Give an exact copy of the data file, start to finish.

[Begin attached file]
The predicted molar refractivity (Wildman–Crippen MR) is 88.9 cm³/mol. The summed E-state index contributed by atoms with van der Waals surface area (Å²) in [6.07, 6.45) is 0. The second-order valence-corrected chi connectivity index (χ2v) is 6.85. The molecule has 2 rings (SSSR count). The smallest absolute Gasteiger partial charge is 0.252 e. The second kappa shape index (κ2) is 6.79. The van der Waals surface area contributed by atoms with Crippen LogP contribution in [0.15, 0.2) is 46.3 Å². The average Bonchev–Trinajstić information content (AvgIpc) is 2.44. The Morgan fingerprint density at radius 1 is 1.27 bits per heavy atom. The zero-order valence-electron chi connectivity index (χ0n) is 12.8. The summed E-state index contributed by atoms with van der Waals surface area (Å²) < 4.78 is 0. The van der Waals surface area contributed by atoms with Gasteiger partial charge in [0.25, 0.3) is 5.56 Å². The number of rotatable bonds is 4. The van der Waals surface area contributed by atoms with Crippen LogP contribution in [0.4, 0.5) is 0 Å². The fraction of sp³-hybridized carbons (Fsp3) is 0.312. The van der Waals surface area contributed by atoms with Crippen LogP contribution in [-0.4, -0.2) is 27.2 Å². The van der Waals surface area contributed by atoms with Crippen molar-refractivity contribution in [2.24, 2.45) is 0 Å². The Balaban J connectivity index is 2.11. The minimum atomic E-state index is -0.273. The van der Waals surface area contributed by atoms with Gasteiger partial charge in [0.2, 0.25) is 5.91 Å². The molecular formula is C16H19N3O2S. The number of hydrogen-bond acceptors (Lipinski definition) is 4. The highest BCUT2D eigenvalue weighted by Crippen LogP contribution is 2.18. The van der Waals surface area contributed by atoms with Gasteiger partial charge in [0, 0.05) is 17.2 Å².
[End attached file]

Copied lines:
The predicted molar refractivity (Wildman–Crippen MR) is 88.9 cm³/mol. The summed E-state index contributed by atoms with van der Waals surface area (Å²) in [6.07, 6.45) is 0. The second-order valence-corrected chi connectivity index (χ2v) is 6.85. The molecule has 2 rings (SSSR count). The smallest absolute Gasteiger partial charge is 0.252 e. The second kappa shape index (κ2) is 6.79. The van der Waals surface area contributed by atoms with Crippen LogP contribution in [0.15, 0.2) is 46.3 Å². The average Bonchev–Trinajstić information content (AvgIpc) is 2.44. The Morgan fingerprint density at radius 1 is 1.27 bits per heavy atom. The zero-order valence-electron chi connectivity index (χ0n) is 12.8. The summed E-state index contributed by atoms with van der Waals surface area (Å²) < 4.78 is 0. The van der Waals surface area contributed by atoms with Gasteiger partial charge in [0.25, 0.3) is 5.56 Å². The number of rotatable bonds is 4. The van der Waals surface area contributed by atoms with Crippen LogP contribution in [0.4, 0.5) is 0 Å². The fraction of sp³-hybridized carbons (Fsp3) is 0.312. The van der Waals surface area contributed by atoms with Crippen LogP contribution in [-0.4, -0.2) is 27.2 Å². The van der Waals surface area contributed by atoms with Crippen molar-refractivity contribution in [2.24, 2.45) is 0 Å². The Balaban J connectivity index is 2.11. The minimum atomic E-state index is -0.273. The van der Waals surface area contributed by atoms with Gasteiger partial charge in [0.2, 0.25) is 5.91 Å². The molecular formula is C16H19N3O2S. The number of hydrogen-bond acceptors (Lipinski definition) is 4. The highest BCUT2D eigenvalue weighted by Crippen LogP contribution is 2.18. The van der Waals surface area contributed by atoms with Gasteiger partial charge in [0, 0.05) is 17.2 Å².